I am sure that I don’t need to introduce this summer’s first big special effects action adventure film, Star Trek directed by J.J. Abrams. I went into this movie expecting to enjoy it. Wil Wheaton and LeVar Burton were singing its praises on Twitter. Reviews were overwhelmingly positive. I even enjoyed the only other movie that Abrams has directed (Mission Impossible III). I talked myself into thinking that it might not be what I liked about Star Trek, but it would be a fun science-fiction movie. I was wrong. It was bad. Let me explain. WARNING: Do not let me explain if you do not want to read a post full of spoilers.
Basically, the idea of the film is that a Romulan ship from the future gets thrown back in time hoping to destroy Vulcan to take revenge on Spock who failed to stop Romulus from being destroyed by a supernova. In the opening scene, he kills Kirk’s father (who was in command of the USS Kelvin) and creates an alternate universe in which no one has the same lives that they would have had in the original universe. He then manages to destroy Vulcan and almost destroys earth before Spock’s ship from the future (I think it was called the USS Deus ex Machina) is able to blow him to smithereens.
There are too many things wrong with this movie for me to go into depth, so I will try to be concise on the ten biggest ones that I can think of right now.
Gripe #1: Idiotic science
J.J. Abrams does not know or does not care about science. Black holes are not literally holes. They are massive objects that suck in all matter and energy in their reach. You cannot escape one by detonating antimatter inside it. You cannot travel through time just by falling into one. (See also: #2 and #7)
Gripe #2: Internal inconsistencies
When the Romulans attack Vulcan, it takes the Enterprise 3 minutes to reach Vulcan from earth at maximum warp. Since Vulcan is 16 lightyears from Earth, this means that they were traveling at nearly 3 million times the speed of light (1500x faster than the Enterprise-D). On the return trip, they have time to dick around and drop Kirk off on Delta Vega (a planet on the edge of the galaxy, by the way) and then pick him up again quite some time later and they still show up at Earth before the ship from the future with a much more sophisticated warp drive has time to do anything.
Gripe #3: Goofy character introductions
Sulu leaves the parking brake on. Scotty is crazy. Chekov has a monologue peppered with as many “V” sounds that he can turn into “W”s as possible (example: “ewacuate”). The computer fails to recognize an access code because he can’t pronounce his “V”s.
Gripe #4: Sexism
This movie has been updated out the wazoo, but the women are still wearing miniskirts. Uhura has a very thin excuse for being involved in the movie, but mostly she’s just there to take off her clothes and make out with Spock every once in a while. She wasn’t treated that badly in the ’60s and that’s saying something.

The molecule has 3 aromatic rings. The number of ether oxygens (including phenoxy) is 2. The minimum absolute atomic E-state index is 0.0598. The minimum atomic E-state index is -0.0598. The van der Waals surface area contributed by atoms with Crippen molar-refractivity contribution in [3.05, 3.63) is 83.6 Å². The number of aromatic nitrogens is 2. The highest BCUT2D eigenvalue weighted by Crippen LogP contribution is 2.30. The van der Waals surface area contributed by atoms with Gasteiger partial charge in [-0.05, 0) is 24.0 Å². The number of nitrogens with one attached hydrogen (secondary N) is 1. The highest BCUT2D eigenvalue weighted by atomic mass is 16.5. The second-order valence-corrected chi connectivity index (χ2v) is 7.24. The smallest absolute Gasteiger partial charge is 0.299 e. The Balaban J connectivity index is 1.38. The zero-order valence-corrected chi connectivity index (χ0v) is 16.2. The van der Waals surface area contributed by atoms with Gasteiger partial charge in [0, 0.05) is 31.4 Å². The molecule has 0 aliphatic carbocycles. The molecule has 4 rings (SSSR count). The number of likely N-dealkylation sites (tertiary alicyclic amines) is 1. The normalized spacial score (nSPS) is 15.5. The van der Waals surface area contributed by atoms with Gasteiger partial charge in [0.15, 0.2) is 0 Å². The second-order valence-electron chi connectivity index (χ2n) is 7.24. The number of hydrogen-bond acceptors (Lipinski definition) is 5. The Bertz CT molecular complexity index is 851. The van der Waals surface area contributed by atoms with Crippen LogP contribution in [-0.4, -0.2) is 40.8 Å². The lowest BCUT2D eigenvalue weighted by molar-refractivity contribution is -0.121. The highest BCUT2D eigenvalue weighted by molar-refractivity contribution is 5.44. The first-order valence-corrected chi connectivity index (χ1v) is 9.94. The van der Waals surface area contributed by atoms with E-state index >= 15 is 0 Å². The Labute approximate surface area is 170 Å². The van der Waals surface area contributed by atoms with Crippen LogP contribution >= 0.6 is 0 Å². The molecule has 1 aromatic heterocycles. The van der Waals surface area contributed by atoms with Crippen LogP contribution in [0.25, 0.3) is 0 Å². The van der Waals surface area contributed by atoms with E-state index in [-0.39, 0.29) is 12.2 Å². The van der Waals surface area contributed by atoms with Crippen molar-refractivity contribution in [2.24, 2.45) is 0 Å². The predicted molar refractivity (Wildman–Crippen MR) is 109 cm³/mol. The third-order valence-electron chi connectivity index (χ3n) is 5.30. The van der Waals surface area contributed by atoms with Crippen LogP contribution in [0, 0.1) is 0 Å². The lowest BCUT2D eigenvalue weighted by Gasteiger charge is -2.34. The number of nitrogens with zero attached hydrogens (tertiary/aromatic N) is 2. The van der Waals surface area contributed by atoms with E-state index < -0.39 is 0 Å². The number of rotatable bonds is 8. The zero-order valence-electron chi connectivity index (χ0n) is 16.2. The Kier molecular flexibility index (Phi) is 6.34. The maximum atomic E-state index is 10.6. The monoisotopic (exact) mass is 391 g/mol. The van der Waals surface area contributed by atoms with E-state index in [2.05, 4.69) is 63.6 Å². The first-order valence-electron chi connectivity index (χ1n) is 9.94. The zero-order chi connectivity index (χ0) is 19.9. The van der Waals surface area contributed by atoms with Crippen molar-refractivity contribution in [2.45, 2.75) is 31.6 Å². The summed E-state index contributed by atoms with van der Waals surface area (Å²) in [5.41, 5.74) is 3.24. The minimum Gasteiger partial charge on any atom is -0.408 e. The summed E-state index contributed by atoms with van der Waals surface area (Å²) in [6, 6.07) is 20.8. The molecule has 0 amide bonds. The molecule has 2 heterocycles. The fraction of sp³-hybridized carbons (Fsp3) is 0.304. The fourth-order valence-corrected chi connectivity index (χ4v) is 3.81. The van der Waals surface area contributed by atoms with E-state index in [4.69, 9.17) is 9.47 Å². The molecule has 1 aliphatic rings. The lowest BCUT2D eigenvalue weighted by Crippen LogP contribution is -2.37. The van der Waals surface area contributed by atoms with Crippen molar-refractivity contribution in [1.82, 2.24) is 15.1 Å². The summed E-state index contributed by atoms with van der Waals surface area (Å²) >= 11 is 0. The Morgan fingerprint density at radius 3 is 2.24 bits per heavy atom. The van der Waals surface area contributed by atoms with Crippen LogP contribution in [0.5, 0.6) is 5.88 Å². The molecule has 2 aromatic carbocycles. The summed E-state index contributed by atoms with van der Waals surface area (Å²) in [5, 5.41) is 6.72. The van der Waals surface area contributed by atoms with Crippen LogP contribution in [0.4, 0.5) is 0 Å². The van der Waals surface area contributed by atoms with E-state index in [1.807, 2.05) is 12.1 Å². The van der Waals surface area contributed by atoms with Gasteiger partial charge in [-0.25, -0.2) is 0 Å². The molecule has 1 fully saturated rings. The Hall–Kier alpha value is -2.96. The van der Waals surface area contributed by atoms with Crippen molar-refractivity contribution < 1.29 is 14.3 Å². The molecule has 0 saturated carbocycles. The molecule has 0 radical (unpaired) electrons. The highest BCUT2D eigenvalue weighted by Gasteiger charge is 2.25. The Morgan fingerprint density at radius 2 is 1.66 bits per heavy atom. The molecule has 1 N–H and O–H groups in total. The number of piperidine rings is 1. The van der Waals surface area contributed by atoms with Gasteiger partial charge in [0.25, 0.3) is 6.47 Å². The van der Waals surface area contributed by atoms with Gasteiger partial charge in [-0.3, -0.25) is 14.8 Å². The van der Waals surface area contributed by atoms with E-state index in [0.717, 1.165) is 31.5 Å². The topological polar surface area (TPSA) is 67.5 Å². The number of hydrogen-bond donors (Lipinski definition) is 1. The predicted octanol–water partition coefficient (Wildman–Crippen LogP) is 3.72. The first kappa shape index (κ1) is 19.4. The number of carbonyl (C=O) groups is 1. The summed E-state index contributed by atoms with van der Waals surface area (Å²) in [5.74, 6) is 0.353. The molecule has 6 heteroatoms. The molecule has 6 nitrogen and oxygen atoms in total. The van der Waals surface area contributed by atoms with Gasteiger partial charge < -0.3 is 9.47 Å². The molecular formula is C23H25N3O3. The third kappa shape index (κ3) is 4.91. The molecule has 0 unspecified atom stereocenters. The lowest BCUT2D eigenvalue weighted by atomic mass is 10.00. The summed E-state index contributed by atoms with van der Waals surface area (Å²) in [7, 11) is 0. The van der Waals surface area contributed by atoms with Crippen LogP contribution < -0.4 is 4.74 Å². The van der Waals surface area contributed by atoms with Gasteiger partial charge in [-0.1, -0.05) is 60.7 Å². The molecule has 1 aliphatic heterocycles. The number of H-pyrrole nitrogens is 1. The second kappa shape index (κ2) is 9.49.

Gripe #5: Unnecessary monsters
J.J. Abrams seems to have some kind of monster fetish. Keep your Cloverfield out of my Star Trek!
Gripe #6: BOOOORING
All in all, there isn’t a whole lot of action that takes place in this movie. There are a couple of little space battles and a fist fight or three, but mostly it’s just a bunch of talking. Abrams tries to distract you with the blinding lens flare so that you think that something is happening. It’s also possible that John Carpenter was hiding just off camera.
Gripe #7: Did I mention Delta Vega?
So Delta Vega is on the outskirts of the Milky Way galaxy and Vulcan is about 16 lightyears from Earth (orbiting 40 Eridani-A). This puts Delta Vega about 75,000 lightyears away from Vulcan. When Vulcan is being destroyed, however, Spock is standing on the Delta Vega surface, watching the event. Vulcan appears to be hundreds of times larger in the sky than the moon is in our sky.
Gripe #8: Madea’s Starfleet Academy.
Who let Tyler Perry into this movie?
Gripe #9: Man-sized blender
Who designed the ship’s plumbing? Why was it the only futuristic thing in the factory floor of an engineering deck? Why was it designed to puree anyone who got stuck inside? Why did J.J. Abrams make us watch that scene?
Gripe #10: Sabotage
I’m sorry, but in the enlightened utopia that Gene Rodenberry imagined, there is no chance that they would still be listening to The Beasty Boys.
A bonus nitpick
When Kirk jumps to a lower platform in the Romulan ship, you can see a disruptor pistol on the ground. After a Romulan picks him up and begins strangling him, he pulls out the guard’s gun and shoots him, dropping it as he falls to the edge again. This is the gun we saw on the floor before and it is now in the exact same position it was before the tussle.
UPDATE: Gripe #11: Spock’s hot mom
Julie pointed out in her comment below that I forgot to mention Winona Ryder as Spock’s mom. It was actually quite distracting, because the whole time, I kept thinking, “why the hell did they cast Winona and then put old makeup on her?”
A little praise
Overall, the acting was pretty good. I think that most of the problems with the characters were thanks to the writing and directing. I really don’t mind that cast as the new interpretations of the classic Star Trek characters, though they really need to get George Takei to record Sulu’s voice in ADR.